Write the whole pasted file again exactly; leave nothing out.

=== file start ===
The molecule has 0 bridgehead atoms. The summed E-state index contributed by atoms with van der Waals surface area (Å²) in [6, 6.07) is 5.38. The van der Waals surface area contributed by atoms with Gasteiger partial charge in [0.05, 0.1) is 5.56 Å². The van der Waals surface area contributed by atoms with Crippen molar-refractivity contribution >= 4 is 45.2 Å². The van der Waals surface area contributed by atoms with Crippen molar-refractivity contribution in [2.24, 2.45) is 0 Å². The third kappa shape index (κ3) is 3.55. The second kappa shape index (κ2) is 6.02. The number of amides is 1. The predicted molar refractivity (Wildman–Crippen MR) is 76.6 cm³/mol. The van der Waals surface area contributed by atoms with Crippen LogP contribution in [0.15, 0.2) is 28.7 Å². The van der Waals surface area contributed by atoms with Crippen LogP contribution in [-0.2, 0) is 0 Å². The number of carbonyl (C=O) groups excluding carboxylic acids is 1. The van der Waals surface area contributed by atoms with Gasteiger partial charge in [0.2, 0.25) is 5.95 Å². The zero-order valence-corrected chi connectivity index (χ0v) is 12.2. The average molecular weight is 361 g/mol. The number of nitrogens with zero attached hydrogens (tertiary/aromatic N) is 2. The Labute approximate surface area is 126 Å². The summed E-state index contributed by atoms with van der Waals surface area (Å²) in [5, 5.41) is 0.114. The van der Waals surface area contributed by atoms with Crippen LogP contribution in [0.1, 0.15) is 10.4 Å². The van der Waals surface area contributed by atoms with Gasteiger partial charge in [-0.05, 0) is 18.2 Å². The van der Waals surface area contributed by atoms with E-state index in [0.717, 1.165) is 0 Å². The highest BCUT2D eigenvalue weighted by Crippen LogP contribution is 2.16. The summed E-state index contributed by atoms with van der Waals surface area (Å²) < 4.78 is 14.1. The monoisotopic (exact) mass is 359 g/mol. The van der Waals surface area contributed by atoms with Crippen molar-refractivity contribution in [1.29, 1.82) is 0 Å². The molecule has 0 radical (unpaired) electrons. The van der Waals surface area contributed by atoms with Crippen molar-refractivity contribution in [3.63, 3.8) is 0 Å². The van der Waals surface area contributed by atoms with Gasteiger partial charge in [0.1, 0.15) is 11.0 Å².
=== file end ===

The molecule has 0 bridgehead atoms. The summed E-state index contributed by atoms with van der Waals surface area (Å²) in [6, 6.07) is 5.38. The van der Waals surface area contributed by atoms with Gasteiger partial charge in [0.05, 0.1) is 5.56 Å². The van der Waals surface area contributed by atoms with Crippen molar-refractivity contribution >= 4 is 45.2 Å². The van der Waals surface area contributed by atoms with Crippen molar-refractivity contribution in [2.24, 2.45) is 0 Å². The third kappa shape index (κ3) is 3.55. The second kappa shape index (κ2) is 6.02. The number of amides is 1. The predicted molar refractivity (Wildman–Crippen MR) is 76.6 cm³/mol. The van der Waals surface area contributed by atoms with Crippen LogP contribution in [0.15, 0.2) is 28.7 Å². The van der Waals surface area contributed by atoms with Crippen LogP contribution in [-0.2, 0) is 0 Å². The number of carbonyl (C=O) groups excluding carboxylic acids is 1. The van der Waals surface area contributed by atoms with Gasteiger partial charge in [0.2, 0.25) is 5.95 Å². The zero-order valence-corrected chi connectivity index (χ0v) is 12.2. The average molecular weight is 361 g/mol. The number of nitrogens with zero attached hydrogens (tertiary/aromatic N) is 2. The Labute approximate surface area is 126 Å². The summed E-state index contributed by atoms with van der Waals surface area (Å²) in [5, 5.41) is 0.114. The van der Waals surface area contributed by atoms with Crippen LogP contribution in [0.1, 0.15) is 10.4 Å². The van der Waals surface area contributed by atoms with Gasteiger partial charge in [-0.05, 0) is 18.2 Å². The van der Waals surface area contributed by atoms with E-state index in [0.717, 1.165) is 0 Å². The highest BCUT2D eigenvalue weighted by Crippen LogP contribution is 2.16. The summed E-state index contributed by atoms with van der Waals surface area (Å²) < 4.78 is 14.1. The monoisotopic (exact) mass is 359 g/mol. The van der Waals surface area contributed by atoms with Crippen molar-refractivity contribution in [1.29, 1.82) is 0 Å². The molecule has 0 radical (unpaired) electrons. The van der Waals surface area contributed by atoms with Crippen molar-refractivity contribution in [3.63, 3.8) is 0 Å². The van der Waals surface area contributed by atoms with Gasteiger partial charge in [0.1, 0.15) is 11.0 Å².